After what seems like years of wrangling, the FIA has announced new technical rules that will govern the powertrains used by Formula One teams beginning with the 2026 season. At the center of the discussions about the new rules is the desire to attract new engine suppliers to the sport. Currently, if you want to race in Formula One, you have to chose an engine supplied by Ferrari, Mercedes, Renault, or Honda/Red Bull.
Volkswagen Group has been thinking of getting in on the fun for several years, but it is a car company and a mass production car company at that. There is an old expression in racing that says, “Win on Sunday, sell on Monday.” While that phrase originated in NASCAR, it explains why Volkswagen is not interested in getting involved with Formula One unless the engine technology is relevant to its production cars.
In Formula One today, the majority of teams are owned by car companies — Alfa Romeo, Ferrari, Mercedes, McLaren, Aston Martin, or Alpine (Renault). Only Red Bull, Williams, Haas, and Alpha Tauri (the Red Bull B team) are not involved in automobile manufacturing. The new rules have been crafted specifically to satisfy Volkswagen Group, which will now see two of its brands — Porsche and Audi — join the sport as engine suppliers in 2026.
Charting The Formula One Engine Changes
In a press release last week announcing the new 2026 engine regulations, FIA President Mohammed Ben Sulayem said, “The FIA continues to push forward on innovation and sustainability — across our entire motor sport portfolio — the 2026 Formula 1 Power Unit Regulations are the most high-profile example of that mission. The introduction of advanced PU technology along with synthetic sustainable fuels aligns with our objective of delivering benefits for road car users and meeting our objective of net zero carbon by 2030. Formula 1 is currently enjoying immense growth and we are confident these Regulations will build on the excitement our 2022 changes have produced.”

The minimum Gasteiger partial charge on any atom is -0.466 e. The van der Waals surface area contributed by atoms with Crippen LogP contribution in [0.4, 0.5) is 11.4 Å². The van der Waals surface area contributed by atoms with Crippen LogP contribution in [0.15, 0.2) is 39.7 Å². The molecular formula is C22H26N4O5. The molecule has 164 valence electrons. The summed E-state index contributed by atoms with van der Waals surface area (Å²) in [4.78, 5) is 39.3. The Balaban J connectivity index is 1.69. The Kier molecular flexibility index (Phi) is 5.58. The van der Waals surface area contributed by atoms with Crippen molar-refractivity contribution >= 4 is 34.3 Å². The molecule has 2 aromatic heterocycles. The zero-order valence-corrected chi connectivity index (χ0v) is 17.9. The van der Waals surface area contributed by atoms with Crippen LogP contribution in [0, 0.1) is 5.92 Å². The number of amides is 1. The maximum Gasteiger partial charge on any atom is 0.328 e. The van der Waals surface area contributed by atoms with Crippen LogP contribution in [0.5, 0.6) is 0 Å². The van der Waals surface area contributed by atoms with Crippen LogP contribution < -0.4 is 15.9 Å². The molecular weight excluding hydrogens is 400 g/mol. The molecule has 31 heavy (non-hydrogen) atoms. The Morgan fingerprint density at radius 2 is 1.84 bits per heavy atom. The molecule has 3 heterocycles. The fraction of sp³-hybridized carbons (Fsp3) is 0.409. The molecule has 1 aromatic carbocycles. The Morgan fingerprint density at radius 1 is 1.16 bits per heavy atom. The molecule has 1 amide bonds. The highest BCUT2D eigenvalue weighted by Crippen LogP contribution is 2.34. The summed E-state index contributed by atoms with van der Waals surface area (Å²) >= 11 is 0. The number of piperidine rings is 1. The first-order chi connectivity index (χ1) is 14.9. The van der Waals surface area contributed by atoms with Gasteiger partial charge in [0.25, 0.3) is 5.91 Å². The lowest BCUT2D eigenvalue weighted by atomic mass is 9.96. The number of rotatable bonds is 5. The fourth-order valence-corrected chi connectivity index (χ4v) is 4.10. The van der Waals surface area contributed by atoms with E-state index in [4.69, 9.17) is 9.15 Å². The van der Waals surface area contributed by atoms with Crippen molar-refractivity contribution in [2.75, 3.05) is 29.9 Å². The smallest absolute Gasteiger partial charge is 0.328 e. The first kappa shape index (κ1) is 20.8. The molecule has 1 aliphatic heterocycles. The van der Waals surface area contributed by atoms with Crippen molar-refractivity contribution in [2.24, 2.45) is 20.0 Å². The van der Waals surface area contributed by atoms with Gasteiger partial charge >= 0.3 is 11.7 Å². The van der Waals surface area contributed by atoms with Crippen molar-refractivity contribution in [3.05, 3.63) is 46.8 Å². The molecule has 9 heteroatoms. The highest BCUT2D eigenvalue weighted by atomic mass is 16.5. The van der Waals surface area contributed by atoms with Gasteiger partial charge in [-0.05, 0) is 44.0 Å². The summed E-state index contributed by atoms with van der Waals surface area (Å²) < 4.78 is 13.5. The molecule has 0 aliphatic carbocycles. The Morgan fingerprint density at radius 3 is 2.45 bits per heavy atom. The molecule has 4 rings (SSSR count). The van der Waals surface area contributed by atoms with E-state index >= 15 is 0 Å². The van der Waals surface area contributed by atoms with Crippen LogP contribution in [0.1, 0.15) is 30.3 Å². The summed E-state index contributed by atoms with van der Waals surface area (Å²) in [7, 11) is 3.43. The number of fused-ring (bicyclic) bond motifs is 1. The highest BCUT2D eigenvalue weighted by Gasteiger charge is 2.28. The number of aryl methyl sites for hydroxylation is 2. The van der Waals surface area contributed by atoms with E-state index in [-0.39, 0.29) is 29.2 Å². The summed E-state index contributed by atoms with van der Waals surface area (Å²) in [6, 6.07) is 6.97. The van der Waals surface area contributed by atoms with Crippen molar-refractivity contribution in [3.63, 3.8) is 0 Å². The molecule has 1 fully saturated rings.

The new regulations are intended to support the four primary long term goals for Formula One:
- Maintaining the spectacle — the 2026 Power Unit will have similar performance to the current designs, utilizing high power, high revving V6 internal combustion engines and avoiding excessive performance differentiation to allow for improved raceability.
- Environmental sustainability — the 2026 Power Unit will include an increase in the deployment of electrical power to up to 50% and utilize a 100% sustainable fuel.
- Financial Sustainability — Financial Regulations regarding the Power Units will reduce the overall costs for competitors whilst retaining the cutting edge technological showcase that is at the core of Formula 1.
- Attractive to new Power Unit Manufacturers — the regulations are intended to make it possible and attractive for newcomers to join the sport at a competitive level.
Gone from the new powertrains will be the MGU-H, a device that harvested electricity from engine heat and used it to power an electric motor that in turn could spool up the turbocharger independent of the flow of exhaust gases. This device allowed the cars to avoid the lag time associated with turbochargers when the engines were operating at low speeds.
But the units were incredibly complex and complicated engine packaging considerably. At the start of the turbo hybrid era in 2014, the turbocharger and the MGU-H were bundled together and failure rates were high. Mercedes solved the packaging problem by splitting the MGU-H in half and positioning the components at either end of the engine. They were connected by a shaft running between the cylinder heads of the V-6 engine. Failure rates plummeted and it took most competitors years to catch up.